Wednesday, July 29, 2015




Advertise with us

Company offers overhead view of oil industry (Video)

ALLISON MILES

By ALLISON MILES
Dec. 8, 2012 at 6:08 a.m.

A bird's-eye view affords a look at Marathon rigs sitting on Cuero's Friar Thomas ranch. Eye From the Sky Aerial Photography, which got its start in June, uses helicopters to snap images of Crossroads rigs.

A bird's-eye view affords a look at Marathon rigs sitting on Cuero's Friar Thomas ranch. Eye From the Sky Aerial Photography, which got its start in June, uses helicopters to snap images of Crossroads rigs.

Oil and gas isn't the only Crossroads industry that's recently taken off. Supporting industries, too, have seen benefits.

For one up-and-coming company in particular, business is - quite literally - sky high.

Eye From the Sky Aerial Photography opened in June, offering up bird's-eye glimpses at Eagle Ford Shale operations.

Inspiration came from the upswing in oil production, units going in and people making money off the region's mineral wealth, said Matt Albrecht, a partner in the venture.

"We thought people might want something to hang up on the wall," he said, explaining the oil income can change a person's life. "A good reminder that 'There's a rig on our land we never thought would be here.'"

Albrecht's father, Phil Albrecht, and business partner, Matthew Mozisek, got the ball rolling, he said. All three men worked in oil already, he explained, and had access to data sheets, location information and other things to help get the project off the ground.

They took that initial flight, with River Bend Helicopters Pilot John Fuller at the helm, in June. Still, it took more than a willing photographer and helicopter to really get going.

Mozisek kept busy mapping out GPS routes pinpointing rig sites and making sure the crew knew where to go once in the air, Albrecht said.

The advance prep is important, Mozisek added.

"The last thing you want is to not get the shot you needed," he said.

Victoria photographer Kevin Jordan first took flight with the company in June and went up again in September. The prospect was one he said he wasn't sure about in the beginning.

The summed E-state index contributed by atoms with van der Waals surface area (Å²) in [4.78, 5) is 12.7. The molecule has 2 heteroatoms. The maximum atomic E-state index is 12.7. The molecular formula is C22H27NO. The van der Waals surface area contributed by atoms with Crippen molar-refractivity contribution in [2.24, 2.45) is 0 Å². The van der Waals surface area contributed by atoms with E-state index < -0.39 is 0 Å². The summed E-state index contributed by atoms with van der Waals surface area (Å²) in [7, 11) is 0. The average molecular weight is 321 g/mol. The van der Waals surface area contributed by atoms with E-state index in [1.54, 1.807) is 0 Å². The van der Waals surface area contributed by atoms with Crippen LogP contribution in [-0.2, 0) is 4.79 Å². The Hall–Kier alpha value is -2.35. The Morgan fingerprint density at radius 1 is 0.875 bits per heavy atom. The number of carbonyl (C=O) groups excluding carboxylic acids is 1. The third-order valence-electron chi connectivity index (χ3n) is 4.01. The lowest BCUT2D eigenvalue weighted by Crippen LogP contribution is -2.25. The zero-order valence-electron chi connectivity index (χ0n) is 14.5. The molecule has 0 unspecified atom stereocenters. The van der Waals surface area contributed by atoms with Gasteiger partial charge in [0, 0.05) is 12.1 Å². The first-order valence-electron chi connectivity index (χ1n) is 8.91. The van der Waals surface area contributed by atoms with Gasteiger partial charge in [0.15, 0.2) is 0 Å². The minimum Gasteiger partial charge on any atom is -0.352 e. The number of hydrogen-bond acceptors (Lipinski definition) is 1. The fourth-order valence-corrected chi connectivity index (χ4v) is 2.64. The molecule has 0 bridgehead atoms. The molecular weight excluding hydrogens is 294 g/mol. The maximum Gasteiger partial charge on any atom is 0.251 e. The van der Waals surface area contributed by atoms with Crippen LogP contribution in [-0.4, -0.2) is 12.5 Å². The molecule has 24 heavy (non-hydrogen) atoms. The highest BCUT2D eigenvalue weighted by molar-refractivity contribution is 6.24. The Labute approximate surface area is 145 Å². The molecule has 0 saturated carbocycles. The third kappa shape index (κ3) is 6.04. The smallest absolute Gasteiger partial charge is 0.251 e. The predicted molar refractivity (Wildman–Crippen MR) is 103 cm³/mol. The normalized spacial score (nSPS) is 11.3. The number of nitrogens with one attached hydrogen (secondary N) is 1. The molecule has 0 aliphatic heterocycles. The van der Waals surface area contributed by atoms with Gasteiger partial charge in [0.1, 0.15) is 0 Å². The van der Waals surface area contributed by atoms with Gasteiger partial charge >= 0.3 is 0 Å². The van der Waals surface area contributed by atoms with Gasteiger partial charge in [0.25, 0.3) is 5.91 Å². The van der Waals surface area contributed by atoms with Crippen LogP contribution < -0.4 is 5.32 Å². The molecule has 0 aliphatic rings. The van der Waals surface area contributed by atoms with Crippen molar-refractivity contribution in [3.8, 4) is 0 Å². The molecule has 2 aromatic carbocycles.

"The night before, I was sure I was going to die in a fiery crash," he joked. "But it was kind of exhilarating to go up."

He estimated he shot about 250 rigs between those two flights and said he enjoyed the experience. Still, with the twisting and leaning it took to get that just-right shot, the novelty wore off quickly.

"By about the fifth hour, it gets a little tedious," he said. "But it's beautiful to see the countryside, the wildlife, the oil derricks and the beautiful homes from above all day long."

While he relies on his 30 plus years of photography experience to get spot-on shots, Jordan said the high-tech tools, which include a GPS tagger that allows him to see where on the map each shot was taken, also help.

The endeavor takes on a special meaning for Jordan, whose father and grandfather worked in oil.

"With this, I kind of have a little visual of what it's all about," he said. "It's kind of cool."

The work isn't over once the crew makes landfall, however. At that point, it's time to pick through the shots - recent flights have brought in anywhere from 1,300 to 3,400 shots, Mozisek said - edit them and prepare them for customers.

The completed product is a high-definition photo - ranging from 16-by-24 to 35-by-45 - printed from the same lab NASA uses and mounted on Masonite board. Prices range from $335 to $475.

It's all about the quality, said Mozisek, who explained people don't realize just how clear the pictures are.

"That's the biggest battle we see on a daily basis," he said. "Getting people to understand that is hard."

Jo Stone is a senior land man with Magnum Hunter Resources Inc. in Houston, which has purchased several Eye From the Sky photos to hang in the office.

Although she said she enjoys the photos on her walls, her company recently lost one to an investor.

"He aahed over them, and said he had to have it," she said with a laugh.

Stone said she enjoyed the photos not only because they offer a rarely seen look at the work her company does, but also because of the nature included in the shots.

"It points out the beauty of the country," she said. "And it's also a reminder to be careful with the environment."

As for what Eye From the Sky's future holds, only time will tell.

The men said they were pleased with the way business was going, but hope to see things grow and change with time.

Already, Mozisek said, a San Antonio company has looked into getting monthly aerial shots of an ongoing construction project. The Crossroads company also hopes to expand its services to some of Houston's largest companies, while talks are also under way of putting together a coffee table book.

"It's kind of one of those deals where we don't know where the heck we're going," he said, smiling. "But it's a lot of fun."

SHARE


Comments


Powered By AdvocateDigitalMedia